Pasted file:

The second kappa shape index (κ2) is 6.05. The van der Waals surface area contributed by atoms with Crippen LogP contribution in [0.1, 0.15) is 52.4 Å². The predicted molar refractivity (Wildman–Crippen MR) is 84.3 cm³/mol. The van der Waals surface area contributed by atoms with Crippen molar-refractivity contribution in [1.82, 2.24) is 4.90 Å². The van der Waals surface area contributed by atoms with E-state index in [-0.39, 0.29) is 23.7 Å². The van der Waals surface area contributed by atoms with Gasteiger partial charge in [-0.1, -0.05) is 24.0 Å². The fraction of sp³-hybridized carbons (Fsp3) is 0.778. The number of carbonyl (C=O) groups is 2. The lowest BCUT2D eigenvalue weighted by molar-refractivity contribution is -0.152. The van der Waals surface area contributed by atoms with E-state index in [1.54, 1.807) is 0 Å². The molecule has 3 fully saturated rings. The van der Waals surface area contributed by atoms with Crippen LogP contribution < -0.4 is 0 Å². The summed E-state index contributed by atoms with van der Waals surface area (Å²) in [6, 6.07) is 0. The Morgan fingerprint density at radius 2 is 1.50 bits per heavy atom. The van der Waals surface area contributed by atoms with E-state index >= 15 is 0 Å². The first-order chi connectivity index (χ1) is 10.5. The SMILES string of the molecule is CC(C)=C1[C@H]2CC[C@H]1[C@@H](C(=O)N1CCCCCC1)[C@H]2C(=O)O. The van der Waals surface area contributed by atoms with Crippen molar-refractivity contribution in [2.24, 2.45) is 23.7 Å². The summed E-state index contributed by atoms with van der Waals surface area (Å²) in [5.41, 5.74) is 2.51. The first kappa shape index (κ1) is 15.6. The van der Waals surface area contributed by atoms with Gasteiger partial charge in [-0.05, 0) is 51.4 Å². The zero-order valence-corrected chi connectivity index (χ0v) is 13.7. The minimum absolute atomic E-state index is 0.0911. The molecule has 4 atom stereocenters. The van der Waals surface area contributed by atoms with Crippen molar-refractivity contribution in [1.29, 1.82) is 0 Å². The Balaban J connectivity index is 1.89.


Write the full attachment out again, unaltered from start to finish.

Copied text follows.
The second kappa shape index (κ2) is 6.05. The van der Waals surface area contributed by atoms with Crippen LogP contribution in [0.1, 0.15) is 52.4 Å². The predicted molar refractivity (Wildman–Crippen MR) is 84.3 cm³/mol. The van der Waals surface area contributed by atoms with Crippen molar-refractivity contribution in [1.82, 2.24) is 4.90 Å². The van der Waals surface area contributed by atoms with E-state index in [-0.39, 0.29) is 23.7 Å². The van der Waals surface area contributed by atoms with Gasteiger partial charge in [-0.1, -0.05) is 24.0 Å². The fraction of sp³-hybridized carbons (Fsp3) is 0.778. The number of carbonyl (C=O) groups is 2. The lowest BCUT2D eigenvalue weighted by molar-refractivity contribution is -0.152. The van der Waals surface area contributed by atoms with E-state index in [1.54, 1.807) is 0 Å². The molecule has 3 fully saturated rings. The van der Waals surface area contributed by atoms with Crippen LogP contribution < -0.4 is 0 Å². The summed E-state index contributed by atoms with van der Waals surface area (Å²) in [6, 6.07) is 0. The Morgan fingerprint density at radius 2 is 1.50 bits per heavy atom. The van der Waals surface area contributed by atoms with E-state index >= 15 is 0 Å². The first-order chi connectivity index (χ1) is 10.5. The SMILES string of the molecule is CC(C)=C1[C@H]2CC[C@H]1[C@@H](C(=O)N1CCCCCC1)[C@H]2C(=O)O. The van der Waals surface area contributed by atoms with Crippen molar-refractivity contribution in [2.24, 2.45) is 23.7 Å². The summed E-state index contributed by atoms with van der Waals surface area (Å²) in [5.41, 5.74) is 2.51. The first kappa shape index (κ1) is 15.6. The van der Waals surface area contributed by atoms with Gasteiger partial charge in [-0.05, 0) is 51.4 Å². The zero-order valence-corrected chi connectivity index (χ0v) is 13.7. The minimum absolute atomic E-state index is 0.0911. The molecule has 4 atom stereocenters. The van der Waals surface area contributed by atoms with Crippen molar-refractivity contribution in [1.29, 1.82) is 0 Å². The Balaban J connectivity index is 1.89.